All in all, I know I need to spend $711.65 on bills… or less. I also know I don’t know how much I am going to owe for any of my utilities. Since I am moving mid-month, I don’t know what the levels will be for my current place. And I guess I’ll assume that no bills will come or be due until February for the new place. Maybe I should just expect $150 for the rest of that. Could be more though since it has been very, very cold and the insulation in my rental is terrible. But it’s OK, because I can clearly afford those bills with my next paycheck. It makes me tense not to know those numbers, but I have to accept it.

I currently have $850 from my last check that can be spent on home items. What I am thinking about spending:
  • Moving Expenses $300 (or more)
  • Change of Locks $75 if I DIY
  • Synagogue Dues $110
  • HVAC Service – ?
  • Chimney Swept $150?
  • Washer $400?
  • General Household items $200


Obviously, I can’t cover all of this from that $850, but I can cover most of it and then push the washer to the next check or use my savings for it. When you buy a house, you have to leave over some savings. Don’t lump it all into the down payment. Since I have known and have been dying for my own laundry life for a while, I am definitely going to spend this money. I am lucky enough to be getting a dryer donated to me by my brother.  I also will be using several gift cards I have to make purchases from Home Depot/Lowe’s/Target. I have got $75 to Home Depot, $50 to Lowe’s, and $100 as a VISA gift card. I actually bought the Home Depot cards myself in December to prepare. The VISA gift card is a reward I got for getting a second opinion with Howard Hanna, which was perfect since I ended up getting my mortgage through them. What I am also planning on doing is using my credit card to make any additional Home Depot or Lowe’s purchases first, because I have triple rewards for that category this month. So a $400 washer with free delivery is going to earn me 1200 points. I’ll pay it off right away and not incur any interest.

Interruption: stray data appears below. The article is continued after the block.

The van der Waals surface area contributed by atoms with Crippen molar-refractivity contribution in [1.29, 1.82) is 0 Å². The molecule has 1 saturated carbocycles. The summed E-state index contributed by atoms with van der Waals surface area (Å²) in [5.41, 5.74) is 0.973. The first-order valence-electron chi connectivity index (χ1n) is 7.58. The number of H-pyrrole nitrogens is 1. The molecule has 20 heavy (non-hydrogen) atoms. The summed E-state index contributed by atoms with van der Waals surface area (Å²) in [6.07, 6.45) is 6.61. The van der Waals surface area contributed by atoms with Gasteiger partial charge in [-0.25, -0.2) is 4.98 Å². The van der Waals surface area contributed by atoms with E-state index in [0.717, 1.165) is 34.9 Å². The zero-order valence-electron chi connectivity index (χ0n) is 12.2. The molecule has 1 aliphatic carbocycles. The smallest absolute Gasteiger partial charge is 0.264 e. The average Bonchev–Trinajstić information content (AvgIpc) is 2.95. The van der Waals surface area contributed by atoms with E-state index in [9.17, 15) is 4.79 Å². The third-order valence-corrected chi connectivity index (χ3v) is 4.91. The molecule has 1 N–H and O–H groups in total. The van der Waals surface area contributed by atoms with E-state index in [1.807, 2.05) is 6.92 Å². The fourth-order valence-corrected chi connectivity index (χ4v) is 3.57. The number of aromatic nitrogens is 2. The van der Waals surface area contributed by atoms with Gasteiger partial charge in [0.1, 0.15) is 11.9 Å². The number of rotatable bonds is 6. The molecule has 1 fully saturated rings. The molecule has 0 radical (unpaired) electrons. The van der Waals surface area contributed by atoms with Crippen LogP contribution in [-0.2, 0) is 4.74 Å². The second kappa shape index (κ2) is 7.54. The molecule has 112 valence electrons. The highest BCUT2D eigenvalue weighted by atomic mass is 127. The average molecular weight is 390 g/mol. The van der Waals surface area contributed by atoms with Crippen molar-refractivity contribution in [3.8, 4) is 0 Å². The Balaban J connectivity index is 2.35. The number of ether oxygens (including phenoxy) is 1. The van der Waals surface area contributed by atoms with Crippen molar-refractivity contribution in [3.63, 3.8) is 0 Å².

As I said, I feel like I am a hot mess. It’s a really weird time for me right now. I know I have my income. I know I need to spend money, but it’s all so in flux that it’s driving me crazy. I think everyone is going to go through a time like this. Just know that you can still make budgets and frameworks for yourself even if you don’t have all of the numbers. I’ll let you know how things have panned out next month!

If you have a partner, be open in talking about money. If you have friends who are chill, talk to them about money. Ask your parents. Even if they were uptight about money when you were a kid, you might find that they are more willing to talk to you now that you are an adult. Research has shown that our brains really struggle to solve financial problems on its own. But with help, we experience less stress and think more clearly. When it comes to money, we need to drop the masks and have some serious real talk. Keep learning; knowledge is power. Good luck with your budgets this month!